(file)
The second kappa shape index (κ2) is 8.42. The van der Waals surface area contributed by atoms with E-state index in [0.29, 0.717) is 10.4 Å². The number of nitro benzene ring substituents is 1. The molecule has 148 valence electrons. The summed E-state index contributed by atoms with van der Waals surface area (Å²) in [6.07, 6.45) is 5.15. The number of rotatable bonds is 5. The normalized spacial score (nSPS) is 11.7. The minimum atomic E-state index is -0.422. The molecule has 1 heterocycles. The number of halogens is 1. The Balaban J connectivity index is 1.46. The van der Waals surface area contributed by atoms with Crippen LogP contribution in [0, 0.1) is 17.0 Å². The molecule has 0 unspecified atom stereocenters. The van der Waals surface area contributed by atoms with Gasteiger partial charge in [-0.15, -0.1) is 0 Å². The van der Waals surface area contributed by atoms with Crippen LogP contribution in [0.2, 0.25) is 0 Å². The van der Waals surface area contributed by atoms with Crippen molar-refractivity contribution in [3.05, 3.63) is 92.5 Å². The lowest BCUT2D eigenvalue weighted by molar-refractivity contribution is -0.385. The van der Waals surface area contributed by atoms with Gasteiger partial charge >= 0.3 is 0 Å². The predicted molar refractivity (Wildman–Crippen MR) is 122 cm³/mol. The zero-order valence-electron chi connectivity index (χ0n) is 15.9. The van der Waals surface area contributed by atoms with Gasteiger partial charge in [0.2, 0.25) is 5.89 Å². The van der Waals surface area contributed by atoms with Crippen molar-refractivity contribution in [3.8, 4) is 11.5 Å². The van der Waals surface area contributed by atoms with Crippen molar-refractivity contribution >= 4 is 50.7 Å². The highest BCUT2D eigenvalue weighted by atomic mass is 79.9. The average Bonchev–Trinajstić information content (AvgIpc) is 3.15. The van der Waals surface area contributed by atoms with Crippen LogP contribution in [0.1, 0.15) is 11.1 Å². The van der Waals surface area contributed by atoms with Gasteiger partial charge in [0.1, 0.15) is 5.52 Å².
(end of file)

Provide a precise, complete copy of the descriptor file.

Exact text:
The second kappa shape index (κ2) is 8.42. The van der Waals surface area contributed by atoms with E-state index in [0.29, 0.717) is 10.4 Å². The number of nitro benzene ring substituents is 1. The molecule has 148 valence electrons. The summed E-state index contributed by atoms with van der Waals surface area (Å²) in [6.07, 6.45) is 5.15. The number of rotatable bonds is 5. The normalized spacial score (nSPS) is 11.7. The minimum atomic E-state index is -0.422. The molecule has 1 heterocycles. The number of halogens is 1. The Balaban J connectivity index is 1.46. The van der Waals surface area contributed by atoms with Crippen LogP contribution in [0, 0.1) is 17.0 Å². The molecule has 0 unspecified atom stereocenters. The van der Waals surface area contributed by atoms with Gasteiger partial charge in [-0.15, -0.1) is 0 Å². The van der Waals surface area contributed by atoms with Crippen LogP contribution in [0.2, 0.25) is 0 Å². The van der Waals surface area contributed by atoms with Crippen molar-refractivity contribution in [3.05, 3.63) is 92.5 Å². The lowest BCUT2D eigenvalue weighted by molar-refractivity contribution is -0.385. The van der Waals surface area contributed by atoms with Gasteiger partial charge >= 0.3 is 0 Å². The predicted molar refractivity (Wildman–Crippen MR) is 122 cm³/mol. The zero-order valence-electron chi connectivity index (χ0n) is 15.9. The van der Waals surface area contributed by atoms with Gasteiger partial charge in [0.2, 0.25) is 5.89 Å². The van der Waals surface area contributed by atoms with Crippen molar-refractivity contribution in [3.8, 4) is 11.5 Å². The van der Waals surface area contributed by atoms with Crippen molar-refractivity contribution >= 4 is 50.7 Å². The highest BCUT2D eigenvalue weighted by atomic mass is 79.9. The average Bonchev–Trinajstić information content (AvgIpc) is 3.15. The van der Waals surface area contributed by atoms with Crippen LogP contribution in [0.1, 0.15) is 11.1 Å². The van der Waals surface area contributed by atoms with Gasteiger partial charge in [0.1, 0.15) is 5.52 Å².